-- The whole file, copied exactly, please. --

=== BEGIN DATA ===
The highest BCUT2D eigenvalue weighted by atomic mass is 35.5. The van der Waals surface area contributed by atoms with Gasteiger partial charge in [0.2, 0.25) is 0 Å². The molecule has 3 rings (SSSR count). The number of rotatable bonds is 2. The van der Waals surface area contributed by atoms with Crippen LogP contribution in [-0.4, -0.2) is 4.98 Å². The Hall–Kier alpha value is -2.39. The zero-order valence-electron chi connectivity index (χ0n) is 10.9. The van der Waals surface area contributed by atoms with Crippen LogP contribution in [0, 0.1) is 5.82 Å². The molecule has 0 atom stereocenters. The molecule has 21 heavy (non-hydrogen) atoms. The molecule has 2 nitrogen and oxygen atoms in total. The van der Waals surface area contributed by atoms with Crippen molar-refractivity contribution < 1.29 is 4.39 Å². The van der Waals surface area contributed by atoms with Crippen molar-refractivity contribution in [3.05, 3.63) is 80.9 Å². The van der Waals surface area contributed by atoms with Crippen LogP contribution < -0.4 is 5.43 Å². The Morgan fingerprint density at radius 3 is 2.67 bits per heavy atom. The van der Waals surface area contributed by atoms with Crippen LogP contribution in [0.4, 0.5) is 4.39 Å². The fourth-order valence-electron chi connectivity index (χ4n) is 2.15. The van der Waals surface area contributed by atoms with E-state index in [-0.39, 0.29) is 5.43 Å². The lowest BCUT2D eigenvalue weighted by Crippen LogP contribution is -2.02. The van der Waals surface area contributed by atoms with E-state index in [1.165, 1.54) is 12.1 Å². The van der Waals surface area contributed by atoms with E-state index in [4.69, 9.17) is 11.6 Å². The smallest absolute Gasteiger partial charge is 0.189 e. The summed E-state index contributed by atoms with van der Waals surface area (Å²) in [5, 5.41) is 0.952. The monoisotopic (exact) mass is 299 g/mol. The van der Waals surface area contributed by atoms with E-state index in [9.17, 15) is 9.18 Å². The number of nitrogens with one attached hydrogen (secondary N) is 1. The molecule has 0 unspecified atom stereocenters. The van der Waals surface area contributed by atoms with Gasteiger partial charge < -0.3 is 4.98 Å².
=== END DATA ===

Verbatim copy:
The highest BCUT2D eigenvalue weighted by atomic mass is 35.5. The van der Waals surface area contributed by atoms with Gasteiger partial charge in [0.2, 0.25) is 0 Å². The molecule has 3 rings (SSSR count). The number of rotatable bonds is 2. The van der Waals surface area contributed by atoms with Crippen LogP contribution in [-0.4, -0.2) is 4.98 Å². The Hall–Kier alpha value is -2.39. The zero-order valence-electron chi connectivity index (χ0n) is 10.9. The van der Waals surface area contributed by atoms with Crippen LogP contribution in [0, 0.1) is 5.82 Å². The molecule has 0 atom stereocenters. The molecule has 21 heavy (non-hydrogen) atoms. The molecule has 2 nitrogen and oxygen atoms in total. The van der Waals surface area contributed by atoms with Crippen molar-refractivity contribution < 1.29 is 4.39 Å². The van der Waals surface area contributed by atoms with Crippen molar-refractivity contribution in [3.05, 3.63) is 80.9 Å². The van der Waals surface area contributed by atoms with Crippen LogP contribution < -0.4 is 5.43 Å². The Morgan fingerprint density at radius 3 is 2.67 bits per heavy atom. The van der Waals surface area contributed by atoms with Crippen LogP contribution in [0.4, 0.5) is 4.39 Å². The fourth-order valence-electron chi connectivity index (χ4n) is 2.15. The van der Waals surface area contributed by atoms with E-state index in [-0.39, 0.29) is 5.43 Å². The lowest BCUT2D eigenvalue weighted by Crippen LogP contribution is -2.02. The van der Waals surface area contributed by atoms with E-state index in [1.165, 1.54) is 12.1 Å². The van der Waals surface area contributed by atoms with E-state index in [4.69, 9.17) is 11.6 Å². The smallest absolute Gasteiger partial charge is 0.189 e. The summed E-state index contributed by atoms with van der Waals surface area (Å²) in [5, 5.41) is 0.952. The monoisotopic (exact) mass is 299 g/mol. The van der Waals surface area contributed by atoms with E-state index in [9.17, 15) is 9.18 Å². The number of nitrogens with one attached hydrogen (secondary N) is 1. The molecule has 0 unspecified atom stereocenters. The van der Waals surface area contributed by atoms with Gasteiger partial charge < -0.3 is 4.98 Å².